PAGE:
Senior Interaction Designer
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Blog

To blog or not to blog, that is the question

Where to begin?

Is blogging still relevant? The appeal seems to have lost its luster with the many social networking options available these days. I think it could still be worth pursuing. But I haven't made the personal commitment with myself to actually start.

At some point last year I redesigned and relaunched my vanity URL site with absolutely no fanfare, with the intent to start writing more frequent posts. The thing is, I am not a writer as you can tell by the lack of any quality posts over time. In fact, writing content of any kind tends to debilitate me to the point of extreme procrastination. That being said, I'm not sure if I'm unique when it comes down to putting your thoughts down on "paper".

I understand logically the importance of being able to express yourself clearly and succinctly in written form, and the benefits that accompany a 'blogging persona' in order to contribute to a greater dialogue. I also recognize that as Aristotle stated,

We are what we repeatedly do. Excellence then is not an act, but a habit.

So therefore, the only way I could possibly improve my self-expression in written form is to make a regular habit of it. But before I commit myself to this endeavor I am weighing a few pros and cons:

The Case AGAINST Blogging

  1. Just because I have a personal domain with a WordPress install doesn't mean I must post regularly. There's really no shame in simply posting only when I feel like it.
  2. Writing is time-consuming and could be distracting, stealing focus on other important areas in my life.
  3. Something about it feels very self-centered and egotistical.
  4. If I simply wanted to expand my authority and reach, it could be better to write guest posts on other blogs specific to the topic at hand.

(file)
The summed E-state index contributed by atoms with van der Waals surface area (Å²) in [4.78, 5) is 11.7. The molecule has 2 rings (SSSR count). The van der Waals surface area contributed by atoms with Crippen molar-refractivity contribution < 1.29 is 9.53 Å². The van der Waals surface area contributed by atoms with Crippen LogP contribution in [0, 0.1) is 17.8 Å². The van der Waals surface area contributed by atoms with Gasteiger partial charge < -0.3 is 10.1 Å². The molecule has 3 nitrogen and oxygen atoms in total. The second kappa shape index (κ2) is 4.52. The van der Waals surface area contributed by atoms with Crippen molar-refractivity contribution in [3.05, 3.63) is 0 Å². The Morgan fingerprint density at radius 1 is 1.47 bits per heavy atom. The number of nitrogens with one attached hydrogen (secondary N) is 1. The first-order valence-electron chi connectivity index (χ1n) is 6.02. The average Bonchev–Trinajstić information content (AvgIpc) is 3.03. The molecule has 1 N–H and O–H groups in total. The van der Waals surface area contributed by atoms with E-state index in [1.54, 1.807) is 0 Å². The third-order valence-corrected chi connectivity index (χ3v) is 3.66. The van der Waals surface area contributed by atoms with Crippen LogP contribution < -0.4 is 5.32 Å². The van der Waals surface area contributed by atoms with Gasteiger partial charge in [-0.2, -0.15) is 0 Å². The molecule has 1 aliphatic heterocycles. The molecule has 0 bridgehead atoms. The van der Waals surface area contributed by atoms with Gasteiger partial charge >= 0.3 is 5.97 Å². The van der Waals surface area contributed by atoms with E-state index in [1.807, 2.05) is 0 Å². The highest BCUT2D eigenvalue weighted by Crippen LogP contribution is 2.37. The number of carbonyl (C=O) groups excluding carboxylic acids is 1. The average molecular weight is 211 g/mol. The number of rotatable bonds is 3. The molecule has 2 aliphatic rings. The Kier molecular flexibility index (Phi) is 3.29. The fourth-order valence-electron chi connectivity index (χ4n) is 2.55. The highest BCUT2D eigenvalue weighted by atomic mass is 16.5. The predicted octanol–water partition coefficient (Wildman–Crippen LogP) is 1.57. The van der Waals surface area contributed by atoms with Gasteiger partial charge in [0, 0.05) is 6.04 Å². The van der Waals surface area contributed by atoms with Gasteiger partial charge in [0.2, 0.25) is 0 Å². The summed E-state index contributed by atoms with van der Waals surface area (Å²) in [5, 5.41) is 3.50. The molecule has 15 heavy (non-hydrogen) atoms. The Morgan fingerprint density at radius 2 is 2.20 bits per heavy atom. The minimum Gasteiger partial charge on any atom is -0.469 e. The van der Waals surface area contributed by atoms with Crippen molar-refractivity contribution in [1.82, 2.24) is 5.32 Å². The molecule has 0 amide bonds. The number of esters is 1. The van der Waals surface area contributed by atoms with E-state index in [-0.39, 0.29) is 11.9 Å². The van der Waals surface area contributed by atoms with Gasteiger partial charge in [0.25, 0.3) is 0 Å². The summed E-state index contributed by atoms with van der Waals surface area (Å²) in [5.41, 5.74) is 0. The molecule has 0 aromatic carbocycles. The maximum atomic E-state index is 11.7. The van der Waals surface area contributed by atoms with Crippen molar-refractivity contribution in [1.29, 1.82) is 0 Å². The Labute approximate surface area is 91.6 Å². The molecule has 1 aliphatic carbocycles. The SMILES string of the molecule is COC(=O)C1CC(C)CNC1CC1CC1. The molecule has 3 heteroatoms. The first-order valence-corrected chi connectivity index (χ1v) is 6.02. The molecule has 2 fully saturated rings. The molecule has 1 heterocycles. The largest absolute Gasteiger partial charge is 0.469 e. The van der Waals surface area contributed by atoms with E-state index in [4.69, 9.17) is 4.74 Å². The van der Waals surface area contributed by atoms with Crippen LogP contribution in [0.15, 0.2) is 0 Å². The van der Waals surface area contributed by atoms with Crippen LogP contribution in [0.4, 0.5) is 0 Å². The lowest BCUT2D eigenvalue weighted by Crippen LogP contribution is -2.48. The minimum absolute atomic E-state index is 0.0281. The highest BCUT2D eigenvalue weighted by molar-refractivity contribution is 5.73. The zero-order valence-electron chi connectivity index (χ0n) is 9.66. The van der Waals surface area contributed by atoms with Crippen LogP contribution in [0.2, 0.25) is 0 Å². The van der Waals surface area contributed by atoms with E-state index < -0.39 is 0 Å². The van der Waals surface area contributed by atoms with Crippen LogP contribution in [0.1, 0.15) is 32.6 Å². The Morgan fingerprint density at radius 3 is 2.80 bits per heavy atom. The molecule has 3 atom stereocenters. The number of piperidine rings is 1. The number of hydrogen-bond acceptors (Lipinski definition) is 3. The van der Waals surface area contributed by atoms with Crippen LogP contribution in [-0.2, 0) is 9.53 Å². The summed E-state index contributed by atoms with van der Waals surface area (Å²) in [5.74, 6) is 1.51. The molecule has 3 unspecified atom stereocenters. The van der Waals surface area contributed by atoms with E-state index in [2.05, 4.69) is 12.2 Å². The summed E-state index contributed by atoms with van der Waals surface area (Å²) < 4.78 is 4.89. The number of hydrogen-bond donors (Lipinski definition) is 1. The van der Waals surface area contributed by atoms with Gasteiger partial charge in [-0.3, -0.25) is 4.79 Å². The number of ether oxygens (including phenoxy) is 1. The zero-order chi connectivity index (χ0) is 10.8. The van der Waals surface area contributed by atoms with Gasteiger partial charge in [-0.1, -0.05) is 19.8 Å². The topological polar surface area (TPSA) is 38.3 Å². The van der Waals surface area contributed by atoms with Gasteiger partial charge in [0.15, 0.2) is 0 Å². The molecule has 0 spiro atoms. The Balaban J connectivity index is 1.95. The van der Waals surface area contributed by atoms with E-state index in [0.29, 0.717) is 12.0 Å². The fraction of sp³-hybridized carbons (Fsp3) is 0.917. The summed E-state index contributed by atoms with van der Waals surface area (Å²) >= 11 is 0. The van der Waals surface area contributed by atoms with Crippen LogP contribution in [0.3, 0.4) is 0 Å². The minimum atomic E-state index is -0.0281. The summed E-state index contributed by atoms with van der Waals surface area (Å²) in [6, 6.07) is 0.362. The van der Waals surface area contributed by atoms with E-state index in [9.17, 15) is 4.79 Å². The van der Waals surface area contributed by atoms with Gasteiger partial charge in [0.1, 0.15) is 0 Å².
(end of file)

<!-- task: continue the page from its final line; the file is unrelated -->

5. It could be stressful trying to keep a somewhat regular posting schedule with deep enough content that matters.

The Case FOR Blogging

  1. There are many topics in which I feel I'm qualified to write, and speaking on these would presumably increase my credibility in those areas.
  2. Writing a blog could potentially expand my influence through search engines and give others a direct source for linking back to my content.
  3. I would own the content on my own site as opposed relying on the whims of a third-party service. (Something which I rant about frequently in my profession.)
  4. A blog provides a central place for inclusive conversations. No need for a Twitter handle, Google+ profile, or Facebook account. All are welcome.
  5. It's said that everyone "has a book in them somewhere". What better way to work out my written voice than, well... to write.

If somebody wants to run a race anywhere from a 5k to a marathon, there are countless training plans available where all they have to do is simply follow the given schedule. Obviously, one should start with the 5k before moving up to the marathon in order to avoid injury.  It would be great if I could set myself up with some type of "beginners 5k plan" for writing in order to build up slowly and avoid burn-out.

Questions for bloggers:

  • What is the best blogging advice you ever received?
  • What would be the best voice to use when writing posts? Self-help style focusing on the assumed expectation of the reader? Or maybe purely biographical, chronicling my thoughts and experiences as I encounter them?
  • What would be considered a reasonable posting schedule to dip my toe in the water without risking burnout?
  • What days and hours do you find it most beneficial to publish your posts?
  • How do you manage your ideas that may or may not turn into posts?

The truth is, I have dozens of posts in draft form (including a 2012 recap and 2013 resolutions) that are just sitting there idly collecting dust. It may be that I simply have a fear of shipping that I need to overcome. But to get started, I feel I would benefit from some form of a beginners 5k plan to ease me into the craft.